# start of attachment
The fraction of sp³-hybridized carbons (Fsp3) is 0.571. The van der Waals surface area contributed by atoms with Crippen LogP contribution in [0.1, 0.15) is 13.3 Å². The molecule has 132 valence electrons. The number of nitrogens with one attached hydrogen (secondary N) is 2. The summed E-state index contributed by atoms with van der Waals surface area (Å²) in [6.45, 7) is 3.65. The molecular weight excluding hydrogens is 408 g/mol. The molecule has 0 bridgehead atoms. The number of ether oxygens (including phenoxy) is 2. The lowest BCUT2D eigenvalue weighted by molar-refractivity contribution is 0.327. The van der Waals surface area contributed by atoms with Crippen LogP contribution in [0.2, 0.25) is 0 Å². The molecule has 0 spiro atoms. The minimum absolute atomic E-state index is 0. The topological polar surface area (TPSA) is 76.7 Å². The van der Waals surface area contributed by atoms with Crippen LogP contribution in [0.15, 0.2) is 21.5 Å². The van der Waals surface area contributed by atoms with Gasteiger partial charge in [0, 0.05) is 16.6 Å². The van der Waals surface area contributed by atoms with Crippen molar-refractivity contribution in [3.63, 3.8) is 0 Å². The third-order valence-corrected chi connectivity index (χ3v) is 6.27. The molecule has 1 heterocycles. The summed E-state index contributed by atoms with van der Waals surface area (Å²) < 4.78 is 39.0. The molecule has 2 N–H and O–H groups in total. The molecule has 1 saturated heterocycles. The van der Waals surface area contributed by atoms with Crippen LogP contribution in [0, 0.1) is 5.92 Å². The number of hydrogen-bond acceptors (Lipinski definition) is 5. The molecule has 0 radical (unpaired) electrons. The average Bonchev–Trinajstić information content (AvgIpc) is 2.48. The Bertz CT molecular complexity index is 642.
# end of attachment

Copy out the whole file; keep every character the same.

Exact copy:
The fraction of sp³-hybridized carbons (Fsp3) is 0.571. The van der Waals surface area contributed by atoms with Crippen LogP contribution in [0.1, 0.15) is 13.3 Å². The molecule has 132 valence electrons. The number of nitrogens with one attached hydrogen (secondary N) is 2. The summed E-state index contributed by atoms with van der Waals surface area (Å²) in [6.45, 7) is 3.65. The molecular weight excluding hydrogens is 408 g/mol. The molecule has 0 bridgehead atoms. The number of ether oxygens (including phenoxy) is 2. The lowest BCUT2D eigenvalue weighted by molar-refractivity contribution is 0.327. The van der Waals surface area contributed by atoms with Crippen LogP contribution in [0.2, 0.25) is 0 Å². The molecule has 0 spiro atoms. The minimum absolute atomic E-state index is 0. The topological polar surface area (TPSA) is 76.7 Å². The van der Waals surface area contributed by atoms with Crippen LogP contribution in [0.15, 0.2) is 21.5 Å². The van der Waals surface area contributed by atoms with Gasteiger partial charge in [0, 0.05) is 16.6 Å². The van der Waals surface area contributed by atoms with Crippen molar-refractivity contribution in [3.63, 3.8) is 0 Å². The third-order valence-corrected chi connectivity index (χ3v) is 6.27. The molecule has 1 heterocycles. The summed E-state index contributed by atoms with van der Waals surface area (Å²) < 4.78 is 39.0. The molecule has 2 N–H and O–H groups in total. The molecule has 1 saturated heterocycles. The van der Waals surface area contributed by atoms with Crippen LogP contribution in [0, 0.1) is 5.92 Å². The number of hydrogen-bond acceptors (Lipinski definition) is 5. The molecule has 0 radical (unpaired) electrons. The average Bonchev–Trinajstić information content (AvgIpc) is 2.48. The Bertz CT molecular complexity index is 642.